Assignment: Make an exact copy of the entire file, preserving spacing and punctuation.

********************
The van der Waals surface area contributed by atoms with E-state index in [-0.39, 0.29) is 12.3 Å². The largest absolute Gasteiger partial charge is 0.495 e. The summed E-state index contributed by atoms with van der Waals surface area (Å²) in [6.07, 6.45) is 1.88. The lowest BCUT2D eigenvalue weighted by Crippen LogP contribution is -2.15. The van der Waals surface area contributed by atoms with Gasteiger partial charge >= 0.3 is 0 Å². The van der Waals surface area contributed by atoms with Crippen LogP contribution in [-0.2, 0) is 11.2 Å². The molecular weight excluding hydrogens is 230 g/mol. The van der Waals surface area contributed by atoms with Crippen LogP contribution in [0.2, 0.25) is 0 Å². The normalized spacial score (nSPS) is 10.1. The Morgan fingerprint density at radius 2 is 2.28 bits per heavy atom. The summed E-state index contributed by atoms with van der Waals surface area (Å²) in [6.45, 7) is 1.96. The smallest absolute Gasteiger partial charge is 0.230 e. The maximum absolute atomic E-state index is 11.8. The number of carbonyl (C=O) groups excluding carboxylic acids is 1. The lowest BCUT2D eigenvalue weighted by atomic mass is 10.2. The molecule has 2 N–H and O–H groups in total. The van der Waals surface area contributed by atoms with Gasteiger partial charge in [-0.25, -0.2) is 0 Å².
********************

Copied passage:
The van der Waals surface area contributed by atoms with E-state index in [-0.39, 0.29) is 12.3 Å². The largest absolute Gasteiger partial charge is 0.495 e. The summed E-state index contributed by atoms with van der Waals surface area (Å²) in [6.07, 6.45) is 1.88. The lowest BCUT2D eigenvalue weighted by Crippen LogP contribution is -2.15. The van der Waals surface area contributed by atoms with Gasteiger partial charge >= 0.3 is 0 Å². The van der Waals surface area contributed by atoms with Crippen LogP contribution in [-0.2, 0) is 11.2 Å². The molecular weight excluding hydrogens is 230 g/mol. The van der Waals surface area contributed by atoms with Crippen LogP contribution in [0.2, 0.25) is 0 Å². The normalized spacial score (nSPS) is 10.1. The Morgan fingerprint density at radius 2 is 2.28 bits per heavy atom. The summed E-state index contributed by atoms with van der Waals surface area (Å²) in [6.45, 7) is 1.96. The smallest absolute Gasteiger partial charge is 0.230 e. The maximum absolute atomic E-state index is 11.8. The number of carbonyl (C=O) groups excluding carboxylic acids is 1. The lowest BCUT2D eigenvalue weighted by atomic mass is 10.2. The molecule has 2 N–H and O–H groups in total. The van der Waals surface area contributed by atoms with Gasteiger partial charge in [-0.25, -0.2) is 0 Å².